Effect of Etiology, Radiographic Severity, and Comorbidities on Baseline Parent-Reported Health Measures for Children with Early-Onset Scoliosis

Brandon A. Ramo, Anna McClung, Chan Hee Jo, James O. Sanders, Burt Yaszay, Matthew E. Oetgen

Research output: Contribution to journalArticlepeer-review

16 Scopus citations


Background:The Classification of Early-Onset Scoliosis (C-EOS) allows providers to differentiate patients, for clinical and research purposes, on the basis of the etiology of their disease as well as radiographic parameters. The Early Onset Scoliosis Questionnaire (EOSQ) is the first disease-specific, parent-reported HRQOL (health-related quality-of-life) outcome measure for this condition. We sought to determine the influence of the C-EOS etiology designation, radiographic parameters, and medical comorbidities on EOSQ scores to differentiate quality of life in this heterogeneous patient population. We hypothesized that baseline EOSQ scores for patients with EOS would be strongly affected by the C-EOS etiology designation.Methods:The analysis included prospectively enrolled patients with EOSQ scores recorded in a multicenter EOS database prior to intervention for the EOS. EOSQ scores were compared across C-EOS etiologies, severity of disease based on radiographic measurements, and patient comorbidities prior to scoliosis intervention.Results:Six hundred and ten patients with EOS were available for analysis; 119 had congenital, 201 had idiopathic, 156 had neuromuscular, and 134 had syndromic EOS. In multivariate analysis, neuromuscular and syndromic etiologies were associated with lower scores than congenital and idiopathic etiologies in many EOSQ domains including general health, transfer, daily living, fatigue/energy level, and emotion. Patients with neuromuscular EOS had the lowest EOSQ scores in general. Congenital and idiopathic EOS did not differ from each other in any EOSQ domain. Coronal Cobb and kyphosis angles had significant inverse but generally weak correlations with EOSQ domains. Individual medical comorbidities had a minor effect on certain domains while American Society of Anesthesiologists (ASA) class and total number of comorbidities had inverse correlations with most domains.Conclusions:The underlying etiology of EOS appears to have a significant influence on the parent-reported HRQOL outcomes of the disease. Specifically, syndromic and neuromuscular C-EOS diagnoses are associated with lower EOSQ scores before treatment compared with congenital and idiopathic diagnoses. Radiographic measurements of severity have a relatively small influence on EOSQ scores. These baseline differences in C-EOS-designated etiology should be accounted for in studies comparing outcomes of treatment for this heterogeneous patient population.Level of Evidence:Prognostic Level II. See Instructions for Authors for a complete description of levels of evidence.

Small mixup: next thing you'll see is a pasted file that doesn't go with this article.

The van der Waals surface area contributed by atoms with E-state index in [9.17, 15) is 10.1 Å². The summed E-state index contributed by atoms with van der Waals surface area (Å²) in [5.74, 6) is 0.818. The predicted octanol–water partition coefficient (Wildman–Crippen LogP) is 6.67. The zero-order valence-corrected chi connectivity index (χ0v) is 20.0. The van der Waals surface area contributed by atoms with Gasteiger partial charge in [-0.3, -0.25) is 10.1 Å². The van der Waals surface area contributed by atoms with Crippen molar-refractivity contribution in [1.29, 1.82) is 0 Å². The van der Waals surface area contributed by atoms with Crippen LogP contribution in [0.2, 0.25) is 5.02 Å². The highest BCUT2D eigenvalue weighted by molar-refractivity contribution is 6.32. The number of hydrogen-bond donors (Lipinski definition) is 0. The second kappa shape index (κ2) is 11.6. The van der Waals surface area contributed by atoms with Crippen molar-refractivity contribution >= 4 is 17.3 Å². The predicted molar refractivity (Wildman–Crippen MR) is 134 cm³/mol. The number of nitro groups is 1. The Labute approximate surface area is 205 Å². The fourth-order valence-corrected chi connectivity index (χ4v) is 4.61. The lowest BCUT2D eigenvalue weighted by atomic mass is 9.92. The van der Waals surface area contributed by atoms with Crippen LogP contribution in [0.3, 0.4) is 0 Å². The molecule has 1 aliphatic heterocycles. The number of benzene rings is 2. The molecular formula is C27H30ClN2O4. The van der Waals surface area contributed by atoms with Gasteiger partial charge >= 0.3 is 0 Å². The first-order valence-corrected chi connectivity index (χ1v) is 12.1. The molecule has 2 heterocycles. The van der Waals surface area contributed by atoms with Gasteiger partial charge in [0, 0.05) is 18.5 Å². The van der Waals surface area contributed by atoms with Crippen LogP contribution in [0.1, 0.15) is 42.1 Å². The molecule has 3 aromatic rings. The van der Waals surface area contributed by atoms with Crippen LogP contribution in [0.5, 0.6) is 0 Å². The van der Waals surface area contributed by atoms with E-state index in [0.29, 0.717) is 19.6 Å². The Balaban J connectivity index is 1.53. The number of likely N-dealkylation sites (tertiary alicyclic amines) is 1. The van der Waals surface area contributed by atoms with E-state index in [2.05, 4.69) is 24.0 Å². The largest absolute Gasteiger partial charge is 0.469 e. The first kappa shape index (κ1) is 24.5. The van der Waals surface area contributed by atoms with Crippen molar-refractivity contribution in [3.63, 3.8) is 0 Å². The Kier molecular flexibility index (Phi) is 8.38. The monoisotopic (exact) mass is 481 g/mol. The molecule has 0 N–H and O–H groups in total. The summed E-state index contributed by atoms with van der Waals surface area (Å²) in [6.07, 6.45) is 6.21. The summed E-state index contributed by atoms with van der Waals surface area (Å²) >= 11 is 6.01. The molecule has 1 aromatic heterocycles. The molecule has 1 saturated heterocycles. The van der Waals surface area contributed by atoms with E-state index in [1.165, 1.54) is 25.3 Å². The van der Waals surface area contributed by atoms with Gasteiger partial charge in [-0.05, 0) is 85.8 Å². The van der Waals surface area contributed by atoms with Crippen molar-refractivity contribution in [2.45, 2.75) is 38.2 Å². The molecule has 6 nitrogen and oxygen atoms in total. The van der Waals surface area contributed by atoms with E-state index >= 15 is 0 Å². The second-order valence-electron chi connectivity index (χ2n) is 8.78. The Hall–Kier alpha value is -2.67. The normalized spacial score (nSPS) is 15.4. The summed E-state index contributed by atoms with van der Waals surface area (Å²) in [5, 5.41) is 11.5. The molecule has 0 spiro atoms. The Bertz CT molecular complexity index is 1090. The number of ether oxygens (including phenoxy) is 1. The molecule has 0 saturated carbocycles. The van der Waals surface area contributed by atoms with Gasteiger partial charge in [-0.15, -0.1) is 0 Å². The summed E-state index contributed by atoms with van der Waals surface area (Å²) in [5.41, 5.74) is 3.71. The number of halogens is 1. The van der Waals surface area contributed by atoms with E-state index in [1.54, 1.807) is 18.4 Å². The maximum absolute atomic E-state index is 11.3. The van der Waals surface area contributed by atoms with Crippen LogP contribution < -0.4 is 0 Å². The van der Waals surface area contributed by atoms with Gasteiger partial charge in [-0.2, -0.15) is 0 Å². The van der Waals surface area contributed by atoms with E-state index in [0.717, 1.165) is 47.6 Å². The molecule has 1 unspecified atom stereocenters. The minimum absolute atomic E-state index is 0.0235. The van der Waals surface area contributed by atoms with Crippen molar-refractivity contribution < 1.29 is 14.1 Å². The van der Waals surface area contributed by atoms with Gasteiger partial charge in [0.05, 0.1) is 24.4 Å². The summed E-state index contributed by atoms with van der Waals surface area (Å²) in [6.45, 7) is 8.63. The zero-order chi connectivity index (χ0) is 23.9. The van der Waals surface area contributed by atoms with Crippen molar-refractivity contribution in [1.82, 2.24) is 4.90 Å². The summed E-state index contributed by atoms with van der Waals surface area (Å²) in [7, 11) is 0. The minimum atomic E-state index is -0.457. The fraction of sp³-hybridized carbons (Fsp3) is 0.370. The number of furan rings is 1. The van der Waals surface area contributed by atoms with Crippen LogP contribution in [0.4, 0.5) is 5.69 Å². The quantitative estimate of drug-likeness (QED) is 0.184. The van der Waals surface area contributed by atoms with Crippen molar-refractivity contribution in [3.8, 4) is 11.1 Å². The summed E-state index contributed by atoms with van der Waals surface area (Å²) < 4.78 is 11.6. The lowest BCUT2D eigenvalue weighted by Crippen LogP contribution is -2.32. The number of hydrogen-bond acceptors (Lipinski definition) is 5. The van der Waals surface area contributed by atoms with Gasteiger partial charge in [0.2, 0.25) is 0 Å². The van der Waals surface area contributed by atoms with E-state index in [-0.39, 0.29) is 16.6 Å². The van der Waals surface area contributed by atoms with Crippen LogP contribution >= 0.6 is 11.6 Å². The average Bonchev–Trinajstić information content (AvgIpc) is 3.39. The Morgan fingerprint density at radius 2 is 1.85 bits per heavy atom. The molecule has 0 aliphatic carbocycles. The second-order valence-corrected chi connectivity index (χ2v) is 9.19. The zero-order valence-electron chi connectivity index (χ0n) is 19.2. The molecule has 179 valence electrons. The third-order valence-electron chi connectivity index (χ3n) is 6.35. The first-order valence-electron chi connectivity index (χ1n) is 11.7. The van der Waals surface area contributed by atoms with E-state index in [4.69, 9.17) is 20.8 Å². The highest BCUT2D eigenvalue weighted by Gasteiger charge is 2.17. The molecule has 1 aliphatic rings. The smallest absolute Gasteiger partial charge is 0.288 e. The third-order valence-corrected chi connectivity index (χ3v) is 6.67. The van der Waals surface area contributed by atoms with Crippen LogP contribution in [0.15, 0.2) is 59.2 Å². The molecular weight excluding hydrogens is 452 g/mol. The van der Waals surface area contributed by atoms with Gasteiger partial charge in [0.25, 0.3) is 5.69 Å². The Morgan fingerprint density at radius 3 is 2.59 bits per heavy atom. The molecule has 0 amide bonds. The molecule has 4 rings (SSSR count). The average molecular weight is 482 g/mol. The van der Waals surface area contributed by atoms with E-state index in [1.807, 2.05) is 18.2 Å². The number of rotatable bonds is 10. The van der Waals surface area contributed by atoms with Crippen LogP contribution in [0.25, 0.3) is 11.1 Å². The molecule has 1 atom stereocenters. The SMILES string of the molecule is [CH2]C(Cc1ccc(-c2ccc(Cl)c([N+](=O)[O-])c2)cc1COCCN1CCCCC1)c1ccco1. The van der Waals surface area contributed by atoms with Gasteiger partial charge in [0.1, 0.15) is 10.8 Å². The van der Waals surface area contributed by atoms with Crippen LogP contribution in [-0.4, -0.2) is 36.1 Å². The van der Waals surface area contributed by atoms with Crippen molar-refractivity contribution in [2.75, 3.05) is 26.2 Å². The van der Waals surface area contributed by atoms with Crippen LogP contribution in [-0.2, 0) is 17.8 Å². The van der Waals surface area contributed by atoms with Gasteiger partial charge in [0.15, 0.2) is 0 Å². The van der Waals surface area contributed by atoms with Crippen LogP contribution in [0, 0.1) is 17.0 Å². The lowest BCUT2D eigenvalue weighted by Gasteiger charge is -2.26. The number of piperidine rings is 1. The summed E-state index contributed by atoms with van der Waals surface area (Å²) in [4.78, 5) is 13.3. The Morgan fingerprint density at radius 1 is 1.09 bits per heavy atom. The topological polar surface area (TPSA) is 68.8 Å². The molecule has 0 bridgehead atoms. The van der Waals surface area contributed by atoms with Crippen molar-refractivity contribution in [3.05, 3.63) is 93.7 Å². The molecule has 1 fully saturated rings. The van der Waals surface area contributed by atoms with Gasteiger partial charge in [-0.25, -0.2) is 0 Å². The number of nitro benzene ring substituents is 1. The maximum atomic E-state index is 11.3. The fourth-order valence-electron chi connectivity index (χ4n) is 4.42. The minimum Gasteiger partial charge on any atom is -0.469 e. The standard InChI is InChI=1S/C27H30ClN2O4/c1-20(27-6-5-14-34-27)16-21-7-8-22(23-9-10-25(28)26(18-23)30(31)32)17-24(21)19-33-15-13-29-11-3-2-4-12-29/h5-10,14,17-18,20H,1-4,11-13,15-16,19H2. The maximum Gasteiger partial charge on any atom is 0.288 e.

Original languageEnglish (US)
Pages (from-to)803-811
Number of pages9
JournalJournal of Bone and Joint Surgery
Issue number9
StatePublished - May 5 2021

ASJC Scopus subject areas

  • Surgery
  • Orthopedics and Sports Medicine


Dive into the research topics of 'Effect of Etiology, Radiographic Severity, and Comorbidities on Baseline Parent-Reported Health Measures for Children with Early-Onset Scoliosis'. Together they form a unique fingerprint.

Cite this